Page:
Armenians - History and Cultural Relations

The first known textual reference to the Armenians is by the Greek historian Xenophon, dated approximately 400 B.C. From this time on Armenians were a noted cultural presence in the Mediterranean world. Centered in eastern Anatolia, now within the boundaries of modern Turkey, historic Armenia was a buffer zone between successive empires: first between the Roman and Persian empires, and then between the Byzantine and Muslim empires. By the sixteenth century, Greater Armenia had been absorbed into the Iranian and Ottoman empires. This is the source of the division of Armenia into two cultural and linguistic halves: eastern and western. Today two dialects have been standardized: one for the Eastern and one for the Western Armenian peoples. Eastern and Western Armenia have distinctive cultural and literary traditions reflecting their linguistic differences. Today, Western Armenian is characteristically spoken in the Armenian diaspora by Armenians deriving from Turkey, Lebanon, Syria, and other countries of the Middle East—primarily those displaced by the genocide of Armenians in Turkey in 1915. Contemporary speakers of Eastern Armenian are characteristically indigenous to the region of historic Armenia (the current Armenian Republic) or belong to the Armenian communities of Iran. Yet the split between Eastern and Western Armenians predates the Soviet period; indeed, it goes back to the sociopolitical context of the Middle Ages.

According to legend, Armenia was the first nation to convert to Christianity, between the years 301 and 330, when a Parthian missionary, Saint Gregory the Illuminator, met the Armenian King Trdat. Prior to the national conversion, the first Christian Armenian church was founded by the saints Bartholomew and Thaddaeus in the first century. Despite the pressures of Zoroastrian Iranian, Islamic Seljuk (1063-1072) and Mamluk, Mongol (1242-1244 and 1400), Russian, and Soviet occupiers over the centuries, the Armenians have retained their Apostolic church to the present day. Although the church was at first subordinate to Constantinople, it broke away at the Council of Chalcedon in 451 to follow a Monophysite doctrine. Armenians nevertheless continued to make a significant cultural contribution to the Byzantine Empire, notably through their distinctive tradition of church architecture. In fact, it is rumored that when the Hagia Sophia Basilica was damaged by an earthquake, the Patriarch Basil sent for the Armenian architect Trdat to come to Constantinople and direct the repairs. Squinches, small archlike structures that make the structural transition from four walls to a circular dome (and upon which the dome rests), are often attributed to the Armenian architectural tradition, or even specifically to the architect Trdat.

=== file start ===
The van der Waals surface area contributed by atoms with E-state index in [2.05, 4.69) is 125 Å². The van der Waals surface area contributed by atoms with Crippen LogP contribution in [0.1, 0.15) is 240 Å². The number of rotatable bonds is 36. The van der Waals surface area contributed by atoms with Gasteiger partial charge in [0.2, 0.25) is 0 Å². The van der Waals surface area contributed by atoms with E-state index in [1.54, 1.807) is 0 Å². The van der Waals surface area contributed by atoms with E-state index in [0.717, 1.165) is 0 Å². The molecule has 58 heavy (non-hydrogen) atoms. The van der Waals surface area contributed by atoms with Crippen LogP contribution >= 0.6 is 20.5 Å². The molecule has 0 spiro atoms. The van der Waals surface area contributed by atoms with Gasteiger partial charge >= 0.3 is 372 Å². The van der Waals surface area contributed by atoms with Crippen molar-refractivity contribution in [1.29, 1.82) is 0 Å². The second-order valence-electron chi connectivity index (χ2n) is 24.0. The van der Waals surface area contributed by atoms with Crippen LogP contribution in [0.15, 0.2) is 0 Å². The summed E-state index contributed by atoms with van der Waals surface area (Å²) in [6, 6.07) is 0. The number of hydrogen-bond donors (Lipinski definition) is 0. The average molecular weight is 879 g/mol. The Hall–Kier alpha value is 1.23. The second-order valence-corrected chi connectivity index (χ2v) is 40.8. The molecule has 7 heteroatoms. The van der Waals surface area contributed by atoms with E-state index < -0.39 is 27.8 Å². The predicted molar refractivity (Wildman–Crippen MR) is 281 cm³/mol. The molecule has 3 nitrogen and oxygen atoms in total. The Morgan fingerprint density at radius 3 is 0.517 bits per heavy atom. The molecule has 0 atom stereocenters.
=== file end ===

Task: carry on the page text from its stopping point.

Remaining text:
Another major challenge to the authority of the Armenian church began in the late nineteenth century when, as part of a policy of Russification, the czarist government attempted to convert Armenians to the Russian Orthodox church with tactics such as the imprisonment of the Armenian clergy and the confiscation of church property. Yet the church has survived and is today enjoying a renaissance in its leadership of the Armenian people. Today several distinctive Armenian churches have formed in the diaspora, including a Protestant church (which originated under the influence of Presbyterian missionaries in Turkey in the nineteenth century); an Apostolic church with a catholikosate at Amelias, Lebanon; and an Armenian Catholic church. The majority of Armenians both in the diaspora and in the Armenian Republic, however, belong to the Armenian Apostolic church, with its catholikos (primate) at Echmiadzin in the Armenian Republic.

Today, in the context of perestroika, and glasnost, the conflict with Azerbaijan over the Nagorno-Karabagh region, an Armenian nationalist movement is growing in the republic. Born out of conditions of oppression and persecution in the late nineteenth century, Armenian nationalist parties last dominated Armenian politics in the republic during the period of independence. Often having a Socialist agenda, these parties stated as their goal the liberation and improvement of the Armenian people. These groups retained some power among Armenians in the diaspora throughout the Soviet period.

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